DEA and FBI agents yesterday arrested 22 employees and former employees of Boeing’s Ridley Park, Pa. plant, and one non-employee, in an undercover sting aimed at prescription drug abuse at the manufacturing plant, according to Vito Guarino, DEA Acting Special Agent in Charge.
The 23 people were charged with the illegal distribution of prescription drugs, which included fentanyl (brand name: Actiq), oxycodone (Oxycontin), alprazolam (Xanax) and buprenorphine (Suboxone). These drugs were being distributed at the Boeing plant that manufactures CH-47 Chinook helicopters and V-22 fuselages, the DEA said.
The charges allege that each individual either sold a controlled substance to an FBI cooperator or bought a placebo they believed to be a controlled substance from the cooperator. “The defendants in this case are accused of diverting controlled substances and selling them to alleged abusers without any medical supervision,” said Guarino. “These sales placed the individual abusers, as well as society at large, at risk. Part of DEA’s mission is to investigate the unlawful diversion of pharmaceutical controlled substances and bring those involved to justice, whether it is a doctor, pharmacist, or street distributor.”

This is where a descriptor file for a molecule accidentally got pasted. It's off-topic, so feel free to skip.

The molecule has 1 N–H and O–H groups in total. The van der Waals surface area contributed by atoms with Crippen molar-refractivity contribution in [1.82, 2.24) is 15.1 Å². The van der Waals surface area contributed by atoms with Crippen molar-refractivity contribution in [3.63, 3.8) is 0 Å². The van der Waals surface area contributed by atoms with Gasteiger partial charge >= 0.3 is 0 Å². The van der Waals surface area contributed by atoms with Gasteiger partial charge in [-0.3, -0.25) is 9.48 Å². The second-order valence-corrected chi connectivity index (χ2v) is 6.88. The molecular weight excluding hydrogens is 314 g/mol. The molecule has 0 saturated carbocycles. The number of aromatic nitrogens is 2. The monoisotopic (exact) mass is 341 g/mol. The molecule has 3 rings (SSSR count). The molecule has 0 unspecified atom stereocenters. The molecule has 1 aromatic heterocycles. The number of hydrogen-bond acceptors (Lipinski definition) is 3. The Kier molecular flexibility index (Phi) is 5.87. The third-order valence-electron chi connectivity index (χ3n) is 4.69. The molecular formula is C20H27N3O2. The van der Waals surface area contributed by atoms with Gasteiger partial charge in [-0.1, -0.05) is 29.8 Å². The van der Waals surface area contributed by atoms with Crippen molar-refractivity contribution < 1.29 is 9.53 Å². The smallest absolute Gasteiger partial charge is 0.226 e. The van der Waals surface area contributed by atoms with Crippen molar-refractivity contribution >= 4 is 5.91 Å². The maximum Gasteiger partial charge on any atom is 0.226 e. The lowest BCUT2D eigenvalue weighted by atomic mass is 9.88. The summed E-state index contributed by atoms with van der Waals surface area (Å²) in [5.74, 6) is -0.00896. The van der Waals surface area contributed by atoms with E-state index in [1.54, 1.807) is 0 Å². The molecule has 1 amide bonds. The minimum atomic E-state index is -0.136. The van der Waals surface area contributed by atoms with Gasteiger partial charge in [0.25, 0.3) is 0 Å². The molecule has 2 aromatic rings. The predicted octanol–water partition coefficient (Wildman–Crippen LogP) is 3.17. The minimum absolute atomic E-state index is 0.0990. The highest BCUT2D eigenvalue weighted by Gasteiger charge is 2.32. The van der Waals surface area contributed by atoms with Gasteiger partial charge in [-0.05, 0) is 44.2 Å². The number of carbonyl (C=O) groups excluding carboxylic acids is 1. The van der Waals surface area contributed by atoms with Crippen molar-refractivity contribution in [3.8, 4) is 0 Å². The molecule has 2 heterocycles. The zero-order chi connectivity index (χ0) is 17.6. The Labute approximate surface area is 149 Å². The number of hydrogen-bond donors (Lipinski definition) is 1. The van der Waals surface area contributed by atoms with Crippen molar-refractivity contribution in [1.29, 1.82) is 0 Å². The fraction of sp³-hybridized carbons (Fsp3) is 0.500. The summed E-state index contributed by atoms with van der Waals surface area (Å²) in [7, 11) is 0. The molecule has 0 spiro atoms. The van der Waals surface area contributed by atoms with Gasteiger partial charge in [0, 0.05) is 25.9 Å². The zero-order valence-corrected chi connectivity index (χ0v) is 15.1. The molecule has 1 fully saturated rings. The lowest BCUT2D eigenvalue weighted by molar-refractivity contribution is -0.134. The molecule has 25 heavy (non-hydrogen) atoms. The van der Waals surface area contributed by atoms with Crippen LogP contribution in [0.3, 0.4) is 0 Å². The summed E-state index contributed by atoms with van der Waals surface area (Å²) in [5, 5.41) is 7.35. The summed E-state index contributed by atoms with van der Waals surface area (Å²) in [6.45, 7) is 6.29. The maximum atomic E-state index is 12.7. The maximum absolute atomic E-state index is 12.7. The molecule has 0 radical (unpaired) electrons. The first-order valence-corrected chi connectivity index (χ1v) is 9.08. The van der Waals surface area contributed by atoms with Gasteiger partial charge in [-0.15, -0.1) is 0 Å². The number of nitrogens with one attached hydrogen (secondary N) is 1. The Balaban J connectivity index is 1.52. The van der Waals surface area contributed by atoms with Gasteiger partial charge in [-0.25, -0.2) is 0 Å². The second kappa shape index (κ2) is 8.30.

In addition to the federal indictments, 14 others face misdemeanor charges of attempted possession of the various drugs being sold by their coworkers. Misdemeanor charges are handled by local law enforcement, so these individuals were not charged in the federal indictment. U.S. Attorney Zane David Memeger said the investigation and prosecution focused not only on the sellers, but also on the users “because of the critical role that these employees play in manufacturing military aircraft.”
Boeing spokesman Damien Mills told AIN, “An internal Boeing investigation determined that potentially illegal activities were being conducted by certain employees at the Philadelphia Boeing facility. Boeing reported the company’s findings to federal law enforcement officials and cooperated fully with the subsequent investigation and interdiction.”